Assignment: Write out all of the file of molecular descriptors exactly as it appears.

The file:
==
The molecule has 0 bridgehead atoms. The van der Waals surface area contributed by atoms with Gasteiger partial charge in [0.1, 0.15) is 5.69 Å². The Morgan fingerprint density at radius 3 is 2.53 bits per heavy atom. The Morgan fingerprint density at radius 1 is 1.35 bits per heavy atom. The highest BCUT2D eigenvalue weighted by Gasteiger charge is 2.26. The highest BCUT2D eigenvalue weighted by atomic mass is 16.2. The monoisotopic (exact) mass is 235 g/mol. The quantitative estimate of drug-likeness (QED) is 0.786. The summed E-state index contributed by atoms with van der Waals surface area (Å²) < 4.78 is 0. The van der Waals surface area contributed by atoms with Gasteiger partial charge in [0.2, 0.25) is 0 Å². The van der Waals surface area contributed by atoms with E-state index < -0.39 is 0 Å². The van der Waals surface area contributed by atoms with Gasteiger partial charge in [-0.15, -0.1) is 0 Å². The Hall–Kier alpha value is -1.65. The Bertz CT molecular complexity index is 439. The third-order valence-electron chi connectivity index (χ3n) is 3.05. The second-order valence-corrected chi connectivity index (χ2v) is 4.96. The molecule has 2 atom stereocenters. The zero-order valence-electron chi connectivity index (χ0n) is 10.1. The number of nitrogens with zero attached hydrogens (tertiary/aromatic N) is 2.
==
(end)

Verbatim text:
The molecule has 0 bridgehead atoms. The van der Waals surface area contributed by atoms with Gasteiger partial charge in [0.1, 0.15) is 5.69 Å². The Morgan fingerprint density at radius 3 is 2.53 bits per heavy atom. The Morgan fingerprint density at radius 1 is 1.35 bits per heavy atom. The highest BCUT2D eigenvalue weighted by Gasteiger charge is 2.26. The highest BCUT2D eigenvalue weighted by atomic mass is 16.2. The monoisotopic (exact) mass is 235 g/mol. The quantitative estimate of drug-likeness (QED) is 0.786. The summed E-state index contributed by atoms with van der Waals surface area (Å²) < 4.78 is 0. The van der Waals surface area contributed by atoms with Gasteiger partial charge in [0.2, 0.25) is 0 Å². The van der Waals surface area contributed by atoms with E-state index < -0.39 is 0 Å². The van der Waals surface area contributed by atoms with Gasteiger partial charge in [-0.15, -0.1) is 0 Å². The Hall–Kier alpha value is -1.65. The Bertz CT molecular complexity index is 439. The third-order valence-electron chi connectivity index (χ3n) is 3.05. The second-order valence-corrected chi connectivity index (χ2v) is 4.96. The molecule has 2 atom stereocenters. The zero-order valence-electron chi connectivity index (χ0n) is 10.1. The number of nitrogens with zero attached hydrogens (tertiary/aromatic N) is 2.